Empathic Personality and Gender in Our Closest Primate Relatives
Empathy is crucial for thriving in complex social environments. Many animals display empathy towards each other, and it facilitates the melding of minds and emotions. But studying empathy poses many challenges, in part because of how we operationalize and measure the construct. A host of key questions remain unresolved.
World-renowned primatologist Frans de Waal seeks answers by researching our two closest primate relatives: chimpanzees and bonobos.
His team will conduct behavioral observations on at least N = 30 individuals per species, comprising subjects of all age-sex classes. The research will take place at Chimfunshi wildlife orphanage in Zambia and Lola ya Bonobo sanctuary in the Democratic Republic of the Congo. There, they plan to:
1) test whether sex differences exist in empathic responding,
2) examine age-related changes in empathy, and
3) explore whether animals exhibit stable “empathic personalities.”
Behavioral observations will center on measures of consolation, individuals’ self-regulation of distress, and helping behaviors such as food-sharing. The team predicts that females will display more empathy than males, and that the individuals with whom they empathize will grow more refined over time. These hypotheses question several core assumptions about empathy in our own species.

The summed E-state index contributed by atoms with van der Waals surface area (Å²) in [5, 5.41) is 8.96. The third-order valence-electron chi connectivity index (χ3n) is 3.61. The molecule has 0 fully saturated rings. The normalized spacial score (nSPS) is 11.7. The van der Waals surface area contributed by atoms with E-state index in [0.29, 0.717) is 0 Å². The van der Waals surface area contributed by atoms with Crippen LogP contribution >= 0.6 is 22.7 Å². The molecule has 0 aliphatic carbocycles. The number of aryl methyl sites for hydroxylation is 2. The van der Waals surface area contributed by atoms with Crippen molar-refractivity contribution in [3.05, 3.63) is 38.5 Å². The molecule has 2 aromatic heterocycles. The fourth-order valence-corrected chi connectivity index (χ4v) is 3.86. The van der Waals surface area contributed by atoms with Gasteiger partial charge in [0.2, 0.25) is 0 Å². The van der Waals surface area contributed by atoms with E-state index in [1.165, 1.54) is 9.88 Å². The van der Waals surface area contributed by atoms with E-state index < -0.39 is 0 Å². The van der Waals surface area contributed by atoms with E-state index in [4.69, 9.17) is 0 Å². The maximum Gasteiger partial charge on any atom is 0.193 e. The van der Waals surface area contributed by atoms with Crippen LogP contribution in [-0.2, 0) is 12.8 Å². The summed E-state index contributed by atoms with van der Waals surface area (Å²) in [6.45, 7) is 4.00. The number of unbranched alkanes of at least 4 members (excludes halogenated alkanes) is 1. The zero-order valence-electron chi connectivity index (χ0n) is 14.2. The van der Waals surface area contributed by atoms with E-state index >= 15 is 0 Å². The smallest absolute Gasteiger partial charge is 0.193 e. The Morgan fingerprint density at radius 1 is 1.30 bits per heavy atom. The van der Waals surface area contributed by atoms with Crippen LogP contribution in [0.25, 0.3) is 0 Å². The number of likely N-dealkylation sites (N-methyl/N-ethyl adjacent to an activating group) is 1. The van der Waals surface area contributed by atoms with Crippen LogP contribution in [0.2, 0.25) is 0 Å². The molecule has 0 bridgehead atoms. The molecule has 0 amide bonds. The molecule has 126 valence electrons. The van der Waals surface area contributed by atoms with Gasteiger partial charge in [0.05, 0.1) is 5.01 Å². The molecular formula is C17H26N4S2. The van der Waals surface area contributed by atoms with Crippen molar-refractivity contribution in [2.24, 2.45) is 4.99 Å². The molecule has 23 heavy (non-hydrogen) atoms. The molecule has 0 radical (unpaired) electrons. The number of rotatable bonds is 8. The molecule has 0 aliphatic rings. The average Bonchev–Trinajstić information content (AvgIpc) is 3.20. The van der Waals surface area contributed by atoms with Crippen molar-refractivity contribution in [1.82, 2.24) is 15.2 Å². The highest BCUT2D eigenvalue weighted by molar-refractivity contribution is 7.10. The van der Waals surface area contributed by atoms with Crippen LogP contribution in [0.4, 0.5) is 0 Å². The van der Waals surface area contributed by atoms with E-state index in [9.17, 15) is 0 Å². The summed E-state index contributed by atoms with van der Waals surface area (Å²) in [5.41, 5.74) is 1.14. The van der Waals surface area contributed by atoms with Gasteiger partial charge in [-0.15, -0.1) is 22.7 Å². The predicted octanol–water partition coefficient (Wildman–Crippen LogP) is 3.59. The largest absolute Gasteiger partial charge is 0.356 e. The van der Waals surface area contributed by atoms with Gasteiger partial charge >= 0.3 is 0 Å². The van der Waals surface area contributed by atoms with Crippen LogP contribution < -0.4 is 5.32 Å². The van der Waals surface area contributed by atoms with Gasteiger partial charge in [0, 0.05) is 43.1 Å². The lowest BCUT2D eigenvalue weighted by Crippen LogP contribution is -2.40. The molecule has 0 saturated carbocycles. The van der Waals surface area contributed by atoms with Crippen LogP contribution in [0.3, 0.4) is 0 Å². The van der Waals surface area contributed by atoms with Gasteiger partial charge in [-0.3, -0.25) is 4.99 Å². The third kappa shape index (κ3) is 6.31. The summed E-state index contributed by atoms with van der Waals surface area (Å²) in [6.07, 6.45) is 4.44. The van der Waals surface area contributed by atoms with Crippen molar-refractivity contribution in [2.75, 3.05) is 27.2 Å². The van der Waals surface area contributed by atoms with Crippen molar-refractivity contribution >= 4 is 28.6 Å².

The team further expects individuals to remain relatively stable in their empathy. This would, in effect, show that empathic personalities are not unique to humans. Finally, they predict species differences, such that bonobos will exhibit more empathy than chimpanzees—adding to recent experimental and neuroscientific data through observations of natural behaviors.
Though chimpanzees and bonobos are related to humans in equal measure, they themselves show striking differences in sociality, yielding complementary insights to human nature. Testing the project’s premises in both species thus opens doors to large-scale societal discussions and debates about empathy.